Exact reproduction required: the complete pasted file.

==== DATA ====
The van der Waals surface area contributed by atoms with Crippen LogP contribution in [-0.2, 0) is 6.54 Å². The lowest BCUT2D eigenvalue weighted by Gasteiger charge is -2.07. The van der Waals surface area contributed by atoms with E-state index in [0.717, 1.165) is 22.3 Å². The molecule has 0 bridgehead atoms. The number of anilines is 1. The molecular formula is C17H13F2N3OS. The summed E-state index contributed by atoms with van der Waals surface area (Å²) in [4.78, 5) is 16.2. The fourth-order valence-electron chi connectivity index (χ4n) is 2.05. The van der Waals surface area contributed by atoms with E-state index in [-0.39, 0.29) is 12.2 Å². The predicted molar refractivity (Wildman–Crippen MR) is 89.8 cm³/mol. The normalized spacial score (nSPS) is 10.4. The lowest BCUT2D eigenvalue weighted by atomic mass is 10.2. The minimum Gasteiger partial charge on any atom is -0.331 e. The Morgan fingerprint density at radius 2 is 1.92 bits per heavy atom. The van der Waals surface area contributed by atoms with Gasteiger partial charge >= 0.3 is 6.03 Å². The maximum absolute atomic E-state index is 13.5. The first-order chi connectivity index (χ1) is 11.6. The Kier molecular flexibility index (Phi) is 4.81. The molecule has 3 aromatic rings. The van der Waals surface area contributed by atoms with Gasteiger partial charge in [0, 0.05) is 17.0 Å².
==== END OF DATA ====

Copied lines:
The van der Waals surface area contributed by atoms with Crippen LogP contribution in [-0.2, 0) is 6.54 Å². The lowest BCUT2D eigenvalue weighted by Gasteiger charge is -2.07. The van der Waals surface area contributed by atoms with E-state index in [0.717, 1.165) is 22.3 Å². The molecule has 0 bridgehead atoms. The number of anilines is 1. The molecular formula is C17H13F2N3OS. The summed E-state index contributed by atoms with van der Waals surface area (Å²) in [4.78, 5) is 16.2. The fourth-order valence-electron chi connectivity index (χ4n) is 2.05. The van der Waals surface area contributed by atoms with E-state index in [-0.39, 0.29) is 12.2 Å². The predicted molar refractivity (Wildman–Crippen MR) is 89.8 cm³/mol. The normalized spacial score (nSPS) is 10.4. The lowest BCUT2D eigenvalue weighted by atomic mass is 10.2. The minimum Gasteiger partial charge on any atom is -0.331 e. The Morgan fingerprint density at radius 2 is 1.92 bits per heavy atom. The van der Waals surface area contributed by atoms with Gasteiger partial charge >= 0.3 is 6.03 Å². The maximum absolute atomic E-state index is 13.5. The first-order chi connectivity index (χ1) is 11.6. The Kier molecular flexibility index (Phi) is 4.81. The molecule has 3 aromatic rings. The van der Waals surface area contributed by atoms with Gasteiger partial charge in [0, 0.05) is 17.0 Å².